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Immorality Act

The Immorality Act was one of the most controversial legislative acts of South African Apartheid. It attempted to forbid intermixing of couples of different race both in the area of marriage as well as casual sex.

Mixed marriages and the immorality act became the first major pieces of apartheid legislation. In 1949 mixed marriages were banned in South Africa. In 1950 the act was followed up with a ban on sexual relations between blacks and whites. One of the first people convicted of the immorality act was a Cape Dutch[?] Reformed[?] minister; he was caught having sex with a domestic worker in his garage. He was given a suspended sentence and the parishioners bulldozed the garage to the ground.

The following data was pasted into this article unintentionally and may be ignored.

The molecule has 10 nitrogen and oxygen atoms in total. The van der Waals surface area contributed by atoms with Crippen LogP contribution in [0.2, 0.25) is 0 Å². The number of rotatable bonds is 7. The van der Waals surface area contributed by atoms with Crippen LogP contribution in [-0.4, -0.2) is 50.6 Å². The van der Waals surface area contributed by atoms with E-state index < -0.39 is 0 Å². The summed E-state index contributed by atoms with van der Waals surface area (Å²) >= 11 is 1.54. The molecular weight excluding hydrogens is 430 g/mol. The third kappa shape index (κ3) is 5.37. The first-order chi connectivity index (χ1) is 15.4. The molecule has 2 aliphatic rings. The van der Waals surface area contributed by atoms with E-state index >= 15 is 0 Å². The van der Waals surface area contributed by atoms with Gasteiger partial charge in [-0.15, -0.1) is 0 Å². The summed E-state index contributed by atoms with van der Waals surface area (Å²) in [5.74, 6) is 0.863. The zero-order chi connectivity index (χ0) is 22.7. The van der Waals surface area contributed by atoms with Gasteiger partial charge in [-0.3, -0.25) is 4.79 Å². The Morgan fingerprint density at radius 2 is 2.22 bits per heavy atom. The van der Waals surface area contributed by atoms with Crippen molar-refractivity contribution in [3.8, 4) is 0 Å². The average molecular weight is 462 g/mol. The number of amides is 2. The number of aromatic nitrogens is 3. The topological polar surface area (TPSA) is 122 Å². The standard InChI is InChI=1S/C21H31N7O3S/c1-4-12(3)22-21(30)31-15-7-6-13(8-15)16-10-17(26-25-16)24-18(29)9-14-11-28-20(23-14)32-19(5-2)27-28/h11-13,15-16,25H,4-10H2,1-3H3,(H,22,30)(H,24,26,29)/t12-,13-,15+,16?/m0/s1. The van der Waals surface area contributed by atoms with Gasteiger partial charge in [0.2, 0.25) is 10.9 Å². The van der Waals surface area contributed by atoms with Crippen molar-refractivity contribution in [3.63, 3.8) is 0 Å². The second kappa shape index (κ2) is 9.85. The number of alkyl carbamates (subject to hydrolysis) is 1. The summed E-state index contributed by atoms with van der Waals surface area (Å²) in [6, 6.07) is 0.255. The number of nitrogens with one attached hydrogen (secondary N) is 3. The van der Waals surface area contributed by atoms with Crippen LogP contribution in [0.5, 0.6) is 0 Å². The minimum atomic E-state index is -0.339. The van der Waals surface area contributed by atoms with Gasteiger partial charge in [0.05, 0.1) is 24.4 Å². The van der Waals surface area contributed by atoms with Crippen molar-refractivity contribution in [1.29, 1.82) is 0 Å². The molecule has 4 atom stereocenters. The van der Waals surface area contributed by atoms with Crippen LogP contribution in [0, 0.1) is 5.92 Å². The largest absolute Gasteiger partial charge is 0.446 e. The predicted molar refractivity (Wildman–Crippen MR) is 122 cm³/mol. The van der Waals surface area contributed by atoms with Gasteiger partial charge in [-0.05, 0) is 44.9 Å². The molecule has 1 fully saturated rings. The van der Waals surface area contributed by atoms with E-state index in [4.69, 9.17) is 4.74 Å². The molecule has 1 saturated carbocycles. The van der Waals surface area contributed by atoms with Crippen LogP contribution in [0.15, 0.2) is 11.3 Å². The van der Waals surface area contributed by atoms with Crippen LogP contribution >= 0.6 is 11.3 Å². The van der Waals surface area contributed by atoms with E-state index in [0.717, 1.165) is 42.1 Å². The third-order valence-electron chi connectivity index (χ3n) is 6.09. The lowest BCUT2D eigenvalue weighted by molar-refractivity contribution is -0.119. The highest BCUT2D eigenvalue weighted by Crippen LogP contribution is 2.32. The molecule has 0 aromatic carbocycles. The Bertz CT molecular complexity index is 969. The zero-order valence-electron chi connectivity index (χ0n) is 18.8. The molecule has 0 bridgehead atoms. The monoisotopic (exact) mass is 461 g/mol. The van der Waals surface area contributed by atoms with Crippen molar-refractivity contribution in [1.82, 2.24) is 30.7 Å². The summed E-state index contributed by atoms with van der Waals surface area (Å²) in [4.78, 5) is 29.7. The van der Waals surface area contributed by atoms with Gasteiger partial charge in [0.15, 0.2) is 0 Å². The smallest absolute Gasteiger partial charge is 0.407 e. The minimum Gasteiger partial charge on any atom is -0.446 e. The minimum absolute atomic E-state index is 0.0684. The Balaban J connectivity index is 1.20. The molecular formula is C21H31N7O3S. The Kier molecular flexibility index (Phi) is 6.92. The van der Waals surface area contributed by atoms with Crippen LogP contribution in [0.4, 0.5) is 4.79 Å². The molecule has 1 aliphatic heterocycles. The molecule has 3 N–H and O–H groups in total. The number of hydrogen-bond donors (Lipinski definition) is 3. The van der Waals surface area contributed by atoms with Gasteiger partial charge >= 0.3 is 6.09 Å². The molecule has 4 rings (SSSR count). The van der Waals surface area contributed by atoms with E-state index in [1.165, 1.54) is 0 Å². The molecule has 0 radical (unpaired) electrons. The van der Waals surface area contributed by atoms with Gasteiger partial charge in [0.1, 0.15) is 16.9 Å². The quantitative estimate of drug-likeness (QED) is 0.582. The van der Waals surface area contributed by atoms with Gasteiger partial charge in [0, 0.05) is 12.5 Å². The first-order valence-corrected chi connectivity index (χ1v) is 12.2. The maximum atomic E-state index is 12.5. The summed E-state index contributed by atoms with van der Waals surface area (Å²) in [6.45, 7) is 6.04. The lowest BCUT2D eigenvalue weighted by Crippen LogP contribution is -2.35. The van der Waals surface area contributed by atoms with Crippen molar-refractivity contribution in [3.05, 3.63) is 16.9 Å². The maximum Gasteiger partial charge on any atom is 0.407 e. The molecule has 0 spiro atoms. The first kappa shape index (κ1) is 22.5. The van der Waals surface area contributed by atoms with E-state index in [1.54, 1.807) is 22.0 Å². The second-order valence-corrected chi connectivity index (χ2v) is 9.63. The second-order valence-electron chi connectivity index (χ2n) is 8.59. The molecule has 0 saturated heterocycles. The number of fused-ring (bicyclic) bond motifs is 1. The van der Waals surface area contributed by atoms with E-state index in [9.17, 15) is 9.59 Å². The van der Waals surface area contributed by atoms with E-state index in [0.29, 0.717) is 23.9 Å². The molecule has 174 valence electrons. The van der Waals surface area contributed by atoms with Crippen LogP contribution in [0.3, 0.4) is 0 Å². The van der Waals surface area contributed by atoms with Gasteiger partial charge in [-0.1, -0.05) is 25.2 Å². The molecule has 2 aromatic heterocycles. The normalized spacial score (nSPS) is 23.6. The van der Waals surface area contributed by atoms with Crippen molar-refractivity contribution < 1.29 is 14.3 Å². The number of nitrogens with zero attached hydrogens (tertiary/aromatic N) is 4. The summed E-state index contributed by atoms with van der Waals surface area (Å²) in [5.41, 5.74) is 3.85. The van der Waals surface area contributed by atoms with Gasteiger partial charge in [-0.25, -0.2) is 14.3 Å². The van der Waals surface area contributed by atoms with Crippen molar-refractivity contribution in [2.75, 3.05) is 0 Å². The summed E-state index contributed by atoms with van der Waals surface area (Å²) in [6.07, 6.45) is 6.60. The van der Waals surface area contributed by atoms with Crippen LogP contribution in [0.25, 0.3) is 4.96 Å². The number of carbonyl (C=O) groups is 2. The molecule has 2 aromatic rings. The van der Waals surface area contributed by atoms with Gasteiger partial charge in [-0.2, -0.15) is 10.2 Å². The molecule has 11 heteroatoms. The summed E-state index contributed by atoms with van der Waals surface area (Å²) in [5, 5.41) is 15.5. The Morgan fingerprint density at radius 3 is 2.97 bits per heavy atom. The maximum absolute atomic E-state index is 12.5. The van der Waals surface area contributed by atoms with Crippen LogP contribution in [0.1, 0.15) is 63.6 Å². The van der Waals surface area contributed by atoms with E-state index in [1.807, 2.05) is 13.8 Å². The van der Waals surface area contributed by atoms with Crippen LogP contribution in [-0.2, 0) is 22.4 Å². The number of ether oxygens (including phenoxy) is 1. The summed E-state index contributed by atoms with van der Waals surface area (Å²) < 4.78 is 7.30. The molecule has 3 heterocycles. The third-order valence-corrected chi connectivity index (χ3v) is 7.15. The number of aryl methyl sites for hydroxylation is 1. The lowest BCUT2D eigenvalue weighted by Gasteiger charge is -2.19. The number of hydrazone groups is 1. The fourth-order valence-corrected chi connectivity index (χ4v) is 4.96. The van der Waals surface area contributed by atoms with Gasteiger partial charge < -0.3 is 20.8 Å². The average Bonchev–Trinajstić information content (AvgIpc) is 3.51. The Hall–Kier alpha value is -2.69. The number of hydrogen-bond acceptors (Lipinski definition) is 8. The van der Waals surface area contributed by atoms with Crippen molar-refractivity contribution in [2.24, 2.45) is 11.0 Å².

On the grounds of the Immorality Act, the police tracked down mixed couples suspected of being in relationships. Homes were invaded and doors were smashed down in the process. Mixed couples caught in bed were arrested. Underwear was used as forensic evidence in court. Most couples found guilty were sent to jail. Blacks were often given harsher sentences than whites.

In 1985 the Immorality Act and Prohibition of Mixed Marriages Act were both repealed.

See also: racism and miscegenation



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